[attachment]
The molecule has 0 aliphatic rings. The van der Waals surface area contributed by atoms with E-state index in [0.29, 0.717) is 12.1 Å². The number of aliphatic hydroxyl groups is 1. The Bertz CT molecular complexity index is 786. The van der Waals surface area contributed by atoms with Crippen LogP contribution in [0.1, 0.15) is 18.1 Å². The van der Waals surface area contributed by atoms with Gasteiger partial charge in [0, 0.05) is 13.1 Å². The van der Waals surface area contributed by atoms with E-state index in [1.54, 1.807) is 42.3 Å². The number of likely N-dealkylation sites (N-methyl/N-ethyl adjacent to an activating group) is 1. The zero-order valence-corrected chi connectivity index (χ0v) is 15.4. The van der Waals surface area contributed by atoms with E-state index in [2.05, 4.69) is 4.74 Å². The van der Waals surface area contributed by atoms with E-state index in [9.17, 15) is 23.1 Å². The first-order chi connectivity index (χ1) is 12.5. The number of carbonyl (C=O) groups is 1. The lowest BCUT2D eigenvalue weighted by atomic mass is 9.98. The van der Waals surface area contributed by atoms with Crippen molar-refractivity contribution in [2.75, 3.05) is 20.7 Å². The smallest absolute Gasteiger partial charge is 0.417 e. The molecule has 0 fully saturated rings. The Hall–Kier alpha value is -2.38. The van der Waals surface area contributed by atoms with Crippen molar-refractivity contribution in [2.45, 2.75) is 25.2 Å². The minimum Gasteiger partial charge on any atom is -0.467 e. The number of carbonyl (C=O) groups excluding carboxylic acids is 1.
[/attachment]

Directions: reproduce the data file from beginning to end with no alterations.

The molecule has 0 aliphatic rings. The van der Waals surface area contributed by atoms with E-state index in [0.29, 0.717) is 12.1 Å². The number of aliphatic hydroxyl groups is 1. The Bertz CT molecular complexity index is 786. The van der Waals surface area contributed by atoms with Crippen LogP contribution in [0.1, 0.15) is 18.1 Å². The van der Waals surface area contributed by atoms with Gasteiger partial charge in [0, 0.05) is 13.1 Å². The van der Waals surface area contributed by atoms with E-state index in [1.54, 1.807) is 42.3 Å². The number of likely N-dealkylation sites (N-methyl/N-ethyl adjacent to an activating group) is 1. The zero-order valence-corrected chi connectivity index (χ0v) is 15.4. The van der Waals surface area contributed by atoms with E-state index in [2.05, 4.69) is 4.74 Å². The van der Waals surface area contributed by atoms with E-state index in [9.17, 15) is 23.1 Å². The first-order chi connectivity index (χ1) is 12.5. The number of carbonyl (C=O) groups is 1. The lowest BCUT2D eigenvalue weighted by atomic mass is 9.98. The van der Waals surface area contributed by atoms with Crippen molar-refractivity contribution in [2.75, 3.05) is 20.7 Å². The smallest absolute Gasteiger partial charge is 0.417 e. The molecule has 0 fully saturated rings. The Hall–Kier alpha value is -2.38. The van der Waals surface area contributed by atoms with Crippen molar-refractivity contribution in [2.45, 2.75) is 25.2 Å². The minimum Gasteiger partial charge on any atom is -0.467 e. The number of carbonyl (C=O) groups excluding carboxylic acids is 1.